Issues of ecological and economical sustainability of fish culture in the southern hydrological basin of lake Balaton
Kulcsszavak:Lake Balaton, fish culture, sustainability, semi-intensive technology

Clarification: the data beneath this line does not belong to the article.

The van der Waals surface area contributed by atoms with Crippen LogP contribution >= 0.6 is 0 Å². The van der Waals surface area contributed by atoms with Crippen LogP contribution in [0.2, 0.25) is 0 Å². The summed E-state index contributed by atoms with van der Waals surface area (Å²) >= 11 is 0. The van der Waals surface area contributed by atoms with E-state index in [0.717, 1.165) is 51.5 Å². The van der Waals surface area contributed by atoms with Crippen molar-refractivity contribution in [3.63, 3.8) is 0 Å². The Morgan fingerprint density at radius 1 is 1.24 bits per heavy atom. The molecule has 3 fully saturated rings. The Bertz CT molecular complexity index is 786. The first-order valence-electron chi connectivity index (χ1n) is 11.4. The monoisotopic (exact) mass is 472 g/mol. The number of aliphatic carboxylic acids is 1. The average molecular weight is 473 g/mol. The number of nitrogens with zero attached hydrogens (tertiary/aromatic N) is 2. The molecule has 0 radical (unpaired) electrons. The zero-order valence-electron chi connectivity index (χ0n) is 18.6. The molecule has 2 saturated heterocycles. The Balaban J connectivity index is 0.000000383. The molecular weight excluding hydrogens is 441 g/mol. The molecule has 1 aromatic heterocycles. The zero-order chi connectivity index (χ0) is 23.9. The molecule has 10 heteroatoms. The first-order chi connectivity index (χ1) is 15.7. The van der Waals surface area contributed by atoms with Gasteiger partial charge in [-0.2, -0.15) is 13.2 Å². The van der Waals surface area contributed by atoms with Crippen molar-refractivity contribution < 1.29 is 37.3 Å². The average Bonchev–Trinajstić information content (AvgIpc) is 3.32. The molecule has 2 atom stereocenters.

Lake Balaton - as the biggest natural lake in Central Europe - has an extended drainage basin (5180 km2). In the southern part of this basin 235 water bodies can be found, most of them (220) are used as fish ponds while the remaining serve for angling (15) and for water storage (1). The aim of this study was surveying this vulnerable area from the main viewpoints of sustainability. GPS based survey of the area revealed that update of the official database is highly recommended, moreover a significant part of ponds is already covered by macrovegetation. Generally applied semi-intensive pond fish culture is based on use of large quantities of organic matter input (cereal grains and manure) which does not cause environmental pollution during the growing season. Moderate water pollution may occur only in the autumn harvesting time however the almost total use of water sources may negatively influence the water balance of the Lake Balaton. Feeding 2 – 3 t/ha cereals per growing season makes possible to obtain net yields around 600 kg/ha in fish ponds. This form of production is not sustainable for long neither from economic nor from environmental point of views. However one part of fish production serves restocking purposes (common carp and carnivorous species) which is indispensable for the management of Lake Balaton the presence of grass carp, silver carp and bighead carp in the production structure may be interpreted as constant hazard for the ichthyofauna of the lake.